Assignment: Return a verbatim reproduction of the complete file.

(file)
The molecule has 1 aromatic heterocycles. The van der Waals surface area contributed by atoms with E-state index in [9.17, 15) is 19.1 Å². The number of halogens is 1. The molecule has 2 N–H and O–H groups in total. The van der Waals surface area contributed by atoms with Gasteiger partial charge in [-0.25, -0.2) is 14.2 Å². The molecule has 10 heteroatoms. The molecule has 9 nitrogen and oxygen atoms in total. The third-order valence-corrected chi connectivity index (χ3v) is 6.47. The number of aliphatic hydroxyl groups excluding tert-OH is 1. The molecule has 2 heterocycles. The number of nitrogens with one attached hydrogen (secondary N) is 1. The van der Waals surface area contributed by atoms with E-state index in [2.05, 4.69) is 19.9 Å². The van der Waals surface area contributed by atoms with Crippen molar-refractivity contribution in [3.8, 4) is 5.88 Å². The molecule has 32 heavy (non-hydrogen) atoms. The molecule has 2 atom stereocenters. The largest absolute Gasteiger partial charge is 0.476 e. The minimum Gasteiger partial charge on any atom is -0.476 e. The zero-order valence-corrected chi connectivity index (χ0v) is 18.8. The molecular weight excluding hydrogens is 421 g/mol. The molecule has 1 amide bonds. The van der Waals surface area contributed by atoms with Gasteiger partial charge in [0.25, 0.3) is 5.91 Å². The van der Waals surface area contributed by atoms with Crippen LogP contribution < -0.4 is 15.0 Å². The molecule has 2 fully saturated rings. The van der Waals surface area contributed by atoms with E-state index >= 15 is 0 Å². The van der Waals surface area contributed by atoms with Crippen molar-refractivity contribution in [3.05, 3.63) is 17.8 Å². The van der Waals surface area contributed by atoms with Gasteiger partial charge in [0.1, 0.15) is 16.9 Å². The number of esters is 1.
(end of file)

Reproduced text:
The molecule has 1 aromatic heterocycles. The van der Waals surface area contributed by atoms with E-state index in [9.17, 15) is 19.1 Å². The number of halogens is 1. The molecule has 2 N–H and O–H groups in total. The van der Waals surface area contributed by atoms with Gasteiger partial charge in [-0.25, -0.2) is 14.2 Å². The molecule has 10 heteroatoms. The molecule has 9 nitrogen and oxygen atoms in total. The third-order valence-corrected chi connectivity index (χ3v) is 6.47. The number of aliphatic hydroxyl groups excluding tert-OH is 1. The molecule has 2 heterocycles. The number of nitrogens with one attached hydrogen (secondary N) is 1. The van der Waals surface area contributed by atoms with E-state index in [2.05, 4.69) is 19.9 Å². The van der Waals surface area contributed by atoms with Crippen molar-refractivity contribution in [3.8, 4) is 5.88 Å². The molecule has 32 heavy (non-hydrogen) atoms. The molecule has 2 atom stereocenters. The largest absolute Gasteiger partial charge is 0.476 e. The minimum Gasteiger partial charge on any atom is -0.476 e. The zero-order valence-corrected chi connectivity index (χ0v) is 18.8. The molecular weight excluding hydrogens is 421 g/mol. The molecule has 1 amide bonds. The van der Waals surface area contributed by atoms with Gasteiger partial charge in [0.25, 0.3) is 5.91 Å². The van der Waals surface area contributed by atoms with Crippen LogP contribution < -0.4 is 15.0 Å². The molecule has 2 fully saturated rings. The van der Waals surface area contributed by atoms with E-state index >= 15 is 0 Å². The van der Waals surface area contributed by atoms with Crippen molar-refractivity contribution in [3.05, 3.63) is 17.8 Å². The van der Waals surface area contributed by atoms with Gasteiger partial charge in [0.1, 0.15) is 16.9 Å². The number of esters is 1.